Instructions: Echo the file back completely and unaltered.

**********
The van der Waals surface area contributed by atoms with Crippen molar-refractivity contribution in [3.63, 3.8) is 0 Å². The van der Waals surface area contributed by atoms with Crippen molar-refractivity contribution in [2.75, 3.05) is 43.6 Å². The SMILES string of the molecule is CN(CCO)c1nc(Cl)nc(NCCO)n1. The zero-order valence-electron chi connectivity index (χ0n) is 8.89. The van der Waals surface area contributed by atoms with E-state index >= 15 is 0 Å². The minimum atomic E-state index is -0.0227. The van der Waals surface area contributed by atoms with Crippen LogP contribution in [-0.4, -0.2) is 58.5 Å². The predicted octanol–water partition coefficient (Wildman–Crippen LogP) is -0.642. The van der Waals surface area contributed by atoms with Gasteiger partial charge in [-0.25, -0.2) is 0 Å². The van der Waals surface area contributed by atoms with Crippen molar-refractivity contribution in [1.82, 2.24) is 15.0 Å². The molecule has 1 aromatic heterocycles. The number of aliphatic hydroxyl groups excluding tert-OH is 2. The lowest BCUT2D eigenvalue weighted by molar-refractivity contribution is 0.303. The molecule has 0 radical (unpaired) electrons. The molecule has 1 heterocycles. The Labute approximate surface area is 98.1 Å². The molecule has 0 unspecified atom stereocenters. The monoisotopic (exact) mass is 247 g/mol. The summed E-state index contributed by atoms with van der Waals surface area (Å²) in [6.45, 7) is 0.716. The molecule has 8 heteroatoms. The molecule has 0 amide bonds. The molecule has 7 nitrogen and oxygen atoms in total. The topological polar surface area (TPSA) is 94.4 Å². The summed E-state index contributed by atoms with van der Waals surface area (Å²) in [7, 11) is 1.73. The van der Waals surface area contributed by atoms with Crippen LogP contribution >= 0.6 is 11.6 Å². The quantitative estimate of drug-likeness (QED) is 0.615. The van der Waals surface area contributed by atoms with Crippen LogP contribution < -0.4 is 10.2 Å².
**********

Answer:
The van der Waals surface area contributed by atoms with Crippen molar-refractivity contribution in [3.63, 3.8) is 0 Å². The van der Waals surface area contributed by atoms with Crippen molar-refractivity contribution in [2.75, 3.05) is 43.6 Å². The SMILES string of the molecule is CN(CCO)c1nc(Cl)nc(NCCO)n1. The zero-order valence-electron chi connectivity index (χ0n) is 8.89. The van der Waals surface area contributed by atoms with E-state index >= 15 is 0 Å². The minimum atomic E-state index is -0.0227. The van der Waals surface area contributed by atoms with Crippen LogP contribution in [-0.4, -0.2) is 58.5 Å². The predicted octanol–water partition coefficient (Wildman–Crippen LogP) is -0.642. The van der Waals surface area contributed by atoms with Gasteiger partial charge in [-0.25, -0.2) is 0 Å². The van der Waals surface area contributed by atoms with Crippen molar-refractivity contribution in [1.82, 2.24) is 15.0 Å². The molecule has 1 aromatic heterocycles. The number of aliphatic hydroxyl groups excluding tert-OH is 2. The lowest BCUT2D eigenvalue weighted by molar-refractivity contribution is 0.303. The molecule has 0 radical (unpaired) electrons. The molecule has 1 heterocycles. The Labute approximate surface area is 98.1 Å². The molecule has 0 unspecified atom stereocenters. The monoisotopic (exact) mass is 247 g/mol. The summed E-state index contributed by atoms with van der Waals surface area (Å²) in [6.45, 7) is 0.716. The molecule has 8 heteroatoms. The molecule has 0 amide bonds. The molecule has 7 nitrogen and oxygen atoms in total. The topological polar surface area (TPSA) is 94.4 Å². The summed E-state index contributed by atoms with van der Waals surface area (Å²) in [7, 11) is 1.73. The van der Waals surface area contributed by atoms with Crippen LogP contribution >= 0.6 is 11.6 Å². The quantitative estimate of drug-likeness (QED) is 0.615. The van der Waals surface area contributed by atoms with Crippen LogP contribution < -0.4 is 10.2 Å².